Ever since the “Talkies” were invented, film has been a combination of the visual element – the film – and audio elements – dialog, ambiance, sound effects, “foley” and music. The first problem they had to solve was “synching” the sound with the video. A primitive way to do that was the slate clapperboard. When they clapped the top of the board together it provide a visual cue and an audio cue which they could align when they married the sound and picture together. Later techniques involved time code that connected the camera to the sound recording equipment.
All this technology allowed the director to record the dialog of the actors as the film was being shot. This gave an authentic performance because the mood of the actors visually matched the sound of their performance. And the sound matched the “ambiance” of the environment it was being performed in. A kitchen would sound different than a parking garage.
But sometimes this recording technique does not provide usable dialog. A jet may fly over during a scene set in the 1800s. Ocean waves may overwhelm a scene filmed on a beach. Or a glitch in the recording process may ruin the audio of a well-acted scene.
ADR Automated Dialog Replacement to the Rescue
There are some times when the dialog recorded in a scene is just not useful. In these cases the dialog is “re-recorded” in a recording studio using a process called ADR. This stands for Automated Dialog Replacement. An older term for this is “Looping” because it was originally done by projecting “loops” of film for a scene that the actor would try to match. You’ll also hear the terms “looping” and “re-recording”.
For ADR the actor arrives at an audio recording studio which will provide a quiet controlled environment for the recording session. There is a microphone that matches the mic used on the set and a video screen that the actor can watch to see and hear the original performance.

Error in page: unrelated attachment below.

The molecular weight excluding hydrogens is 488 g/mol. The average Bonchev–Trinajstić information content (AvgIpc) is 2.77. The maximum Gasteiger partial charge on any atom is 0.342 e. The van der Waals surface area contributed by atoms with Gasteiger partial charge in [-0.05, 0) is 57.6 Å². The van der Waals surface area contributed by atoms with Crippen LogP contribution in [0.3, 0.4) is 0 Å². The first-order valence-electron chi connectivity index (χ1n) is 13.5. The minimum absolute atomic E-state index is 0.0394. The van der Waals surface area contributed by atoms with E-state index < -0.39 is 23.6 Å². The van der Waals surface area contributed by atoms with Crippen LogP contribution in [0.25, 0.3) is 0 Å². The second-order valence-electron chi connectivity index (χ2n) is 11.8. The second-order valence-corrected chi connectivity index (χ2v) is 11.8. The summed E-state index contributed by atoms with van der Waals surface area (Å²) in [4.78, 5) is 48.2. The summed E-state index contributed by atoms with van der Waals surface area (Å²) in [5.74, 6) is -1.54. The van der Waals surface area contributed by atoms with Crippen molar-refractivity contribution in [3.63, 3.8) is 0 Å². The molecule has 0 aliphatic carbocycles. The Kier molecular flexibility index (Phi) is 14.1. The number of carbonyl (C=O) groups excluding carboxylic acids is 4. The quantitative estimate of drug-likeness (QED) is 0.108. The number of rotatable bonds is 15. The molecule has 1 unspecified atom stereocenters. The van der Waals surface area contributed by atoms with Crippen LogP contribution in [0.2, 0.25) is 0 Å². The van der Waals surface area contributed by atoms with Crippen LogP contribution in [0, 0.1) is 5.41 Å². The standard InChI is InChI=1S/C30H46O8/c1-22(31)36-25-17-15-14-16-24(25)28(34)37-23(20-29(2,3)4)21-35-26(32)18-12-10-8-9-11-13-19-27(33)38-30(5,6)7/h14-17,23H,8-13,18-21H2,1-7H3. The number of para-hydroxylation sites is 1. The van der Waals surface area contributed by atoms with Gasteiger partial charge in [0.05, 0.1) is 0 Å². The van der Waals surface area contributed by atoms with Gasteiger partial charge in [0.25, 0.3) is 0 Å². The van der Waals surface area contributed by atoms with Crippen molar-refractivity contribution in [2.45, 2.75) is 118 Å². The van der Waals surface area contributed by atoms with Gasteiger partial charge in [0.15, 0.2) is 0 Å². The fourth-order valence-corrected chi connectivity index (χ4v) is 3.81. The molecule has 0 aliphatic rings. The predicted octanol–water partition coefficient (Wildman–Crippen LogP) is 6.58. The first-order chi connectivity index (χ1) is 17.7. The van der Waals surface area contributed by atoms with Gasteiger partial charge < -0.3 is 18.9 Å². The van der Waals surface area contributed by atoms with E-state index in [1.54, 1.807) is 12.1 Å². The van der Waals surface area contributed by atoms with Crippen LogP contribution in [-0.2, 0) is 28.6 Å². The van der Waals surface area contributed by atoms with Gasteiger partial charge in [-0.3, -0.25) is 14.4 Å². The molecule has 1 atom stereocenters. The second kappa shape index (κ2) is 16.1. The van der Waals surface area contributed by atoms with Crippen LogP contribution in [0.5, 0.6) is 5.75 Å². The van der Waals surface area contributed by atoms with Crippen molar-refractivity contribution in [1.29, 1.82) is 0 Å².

Recording software is set up so clips of the video can be played with the original audio. additional tracks are used to record the new performance. There is also a series of three beeps that are played to cue the actor when to begin the dialog. Beep, beep, beep, talk!
The actor tries to match both the timing of the line and the emotional vibe of the line. Donee correctly, in the final film the audience will not be able to tell the lines have been re-recorded. To make it easier for the actor, the lines are usually recorded as short phrases.
The Art and Craft of ADR
It is important to note that there is an art and a technology to the ADR process. Nothing should interfere with the ability of the talent to deliver lines that match the scene emotionally. The process should flow smoothly so the actor can stay in character and deliver lines that are artistically well defined. The film director or similar person should supervise and approve the performance.
But the dialog also has to be recorded well and synch with the film. Mic selection and placement should be monitored. And the repetitive nature of the process has to be seamless so that nothing is missed or left out. This requires an engineer that is familiar with the recording setup and the process to assure efficient, accurate results.
Aliso Creek ADR Services
At Aliso Creek Productions we provide ADR services for Student Films and Independent Films. We provide a sound controlled recording space, quality microphones and preamps, headphones, and video projection and synchronization that give you the top quality, efficient results of the “big sound stages” with the comfortable environment and flexibility of an independent studio.
And if you have your clips and audio on your computer we can provide “plug and play” capability where you bring you computer, plug into our audio and video interfaces and record directly to your audio work station.
So if you need ADR services for your film or video project, give us a call or contact us today.